Verizon: America’s Best 3G Network – I just became a customer

I’m demonstrating some mobile applications this week. Some of the applications that I’m showing off rely on a decent internet connection. They’re not asking for terabytes of capacity, just a good sustained 10k/sec throughput now and again.

Unfortunately I’m in America: The land of rubbish GSM mobile data speeds. AT&T’s network runs like a tired old hamster is powering the backend and T-Mobile is — in New York City at least — nothing short of *slow*.

To put it in real terms that many British readers will understand, using AT&T and T-Mobile data is like using 1/10th of an overloaded o2 data connection. And that’s saying something.

Push email just about works.

For everything else, like Google Maps, I found myself feeling like a total numpty standing on 5th Avenue in the centre of the Almighty United States of America.

You’d think they’d know how to build decent data networks here, wouldn’t you?

Turns out they do.

Enter Verizon (and Sprint).

I came up with a cunning plan whilst in England. A plan so cunning that — if you’ve got a moment, and with due deference to BlackAdder — it’s got a PhD from Cambridge. I brought my Novatel Wireless MiFi unit with me and I bought a SIM from T-Mobile yesterday. I then fired up my iPhone’s WiFi connection and tried out some apps: Rubbish. Whilst the Novatel unit performed perfectly, the dismal T-Mobile data connection was holding it back. Think ‘Edge’ network. As in ‘edge of almost being GPRS’.

Connections do work. You just need to wait tens of seconds for anything useful to happen.

So I took a trip to the Verizon and Sprint stores. CDMA networks. I know, I know. I felt dirty even walking into the stores. Despite CDMA being an apparently superior technology, I — like millions of Europeans — thoroughly appreciate being able to lord it over ‘dumb’ Americans trying to use their CDMA phones in a GSM-only continent.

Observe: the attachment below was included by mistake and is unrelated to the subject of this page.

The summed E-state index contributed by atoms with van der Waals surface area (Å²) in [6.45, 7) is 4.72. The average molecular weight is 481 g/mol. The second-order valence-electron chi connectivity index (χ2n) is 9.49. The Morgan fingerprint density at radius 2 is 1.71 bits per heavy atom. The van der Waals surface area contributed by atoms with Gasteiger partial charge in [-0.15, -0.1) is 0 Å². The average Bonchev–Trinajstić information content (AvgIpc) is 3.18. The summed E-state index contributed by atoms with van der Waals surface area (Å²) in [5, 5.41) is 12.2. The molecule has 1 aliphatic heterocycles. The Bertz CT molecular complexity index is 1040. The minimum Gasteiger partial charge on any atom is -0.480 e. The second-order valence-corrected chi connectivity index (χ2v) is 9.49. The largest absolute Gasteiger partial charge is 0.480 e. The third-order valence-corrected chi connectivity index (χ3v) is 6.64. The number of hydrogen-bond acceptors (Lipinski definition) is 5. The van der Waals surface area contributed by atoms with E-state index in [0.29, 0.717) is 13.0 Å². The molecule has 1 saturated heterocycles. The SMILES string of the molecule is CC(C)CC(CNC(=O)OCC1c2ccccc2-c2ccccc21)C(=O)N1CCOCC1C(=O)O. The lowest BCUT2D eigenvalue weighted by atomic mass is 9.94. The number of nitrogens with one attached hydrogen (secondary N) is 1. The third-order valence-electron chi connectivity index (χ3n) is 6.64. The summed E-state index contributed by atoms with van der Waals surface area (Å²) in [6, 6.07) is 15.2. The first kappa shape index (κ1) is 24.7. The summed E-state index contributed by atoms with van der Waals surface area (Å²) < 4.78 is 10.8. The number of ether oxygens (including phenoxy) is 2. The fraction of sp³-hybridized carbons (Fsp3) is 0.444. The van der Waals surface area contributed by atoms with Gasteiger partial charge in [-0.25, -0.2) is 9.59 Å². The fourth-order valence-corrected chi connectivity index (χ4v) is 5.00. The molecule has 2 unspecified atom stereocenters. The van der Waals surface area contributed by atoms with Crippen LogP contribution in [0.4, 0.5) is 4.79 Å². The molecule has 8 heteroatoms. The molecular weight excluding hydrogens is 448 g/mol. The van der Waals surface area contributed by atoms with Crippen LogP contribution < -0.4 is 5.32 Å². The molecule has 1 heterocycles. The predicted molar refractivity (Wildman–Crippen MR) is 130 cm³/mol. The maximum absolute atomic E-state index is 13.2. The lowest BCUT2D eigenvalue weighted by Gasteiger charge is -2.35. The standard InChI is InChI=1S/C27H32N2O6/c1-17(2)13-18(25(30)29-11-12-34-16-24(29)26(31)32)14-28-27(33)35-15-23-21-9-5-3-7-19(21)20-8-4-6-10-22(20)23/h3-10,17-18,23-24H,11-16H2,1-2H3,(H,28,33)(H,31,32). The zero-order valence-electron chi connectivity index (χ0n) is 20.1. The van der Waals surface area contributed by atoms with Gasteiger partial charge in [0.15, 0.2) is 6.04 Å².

Who’d buy a CDMA phone? You can’t roam!

But it turns out, you can get super, super fast reliable data.

I walked into the Verizon store next to the Empire State Building and headed straight for their Novatel MiFi 2200 unit. In tests I’d done with my iPhone’s AT&T roaming connection and through my own MiFi unit running a T-Mobile USA sim, the average network response I’d got when using one of the mobile apps was thus:

T-Mobile: 15 seconds
AT&T: 12-20 seconds

I asked permission from one of the sales people and connected my iPhone to the Novatel unit in the shop. I fired up the app. 1.5-2 seconds.


“I’ll take one,” I said, handing over my credit card.

Of course I wanted it pay as you go. Turns out Verizon’s keen to do business. Two years ago I’d have been laughed out the shop.

The Verizon MiFi unit set me back $269 including the $50 mail-in rebate. $15/day gets you 75mb/day usage. I opted for $30 for 250mb across a week. Or you can get 500mb for $50.

Back at the hotel I setup the unit in 180 seconds and boom my iPhones and my Android devices are connecting at blazing fast speeds.

I don’t even know what kind of network speed we’re talking. It just works, and brilliantly.

To all the frustrated American iPhone AT&T customers out there, I hope there will soon be a CDMA iPhone to ease your pain.

That said you can experience the super-fast Verizon network via the Motorola Droid Android device right now. If I was living in America for any length of time, I think I’d do that. Or run my iPhone through the Verizon MiFi.

I kid ye not, it’s fast than my hotel broadband connection.

More information on the Verizon data plans here.

Sprint also have a MiFi unit (similar price) and I’m sure they provide a very good data service in New York. I’ve only tried them in San Francisco and I wasn’t disappointed.

By Ewan

Ewan is Founder and Editor of Mobile Industry Review. He writes about a wide variety of industry issues and is usually active on Twitter most days. You can read more about him or reach him with these details.

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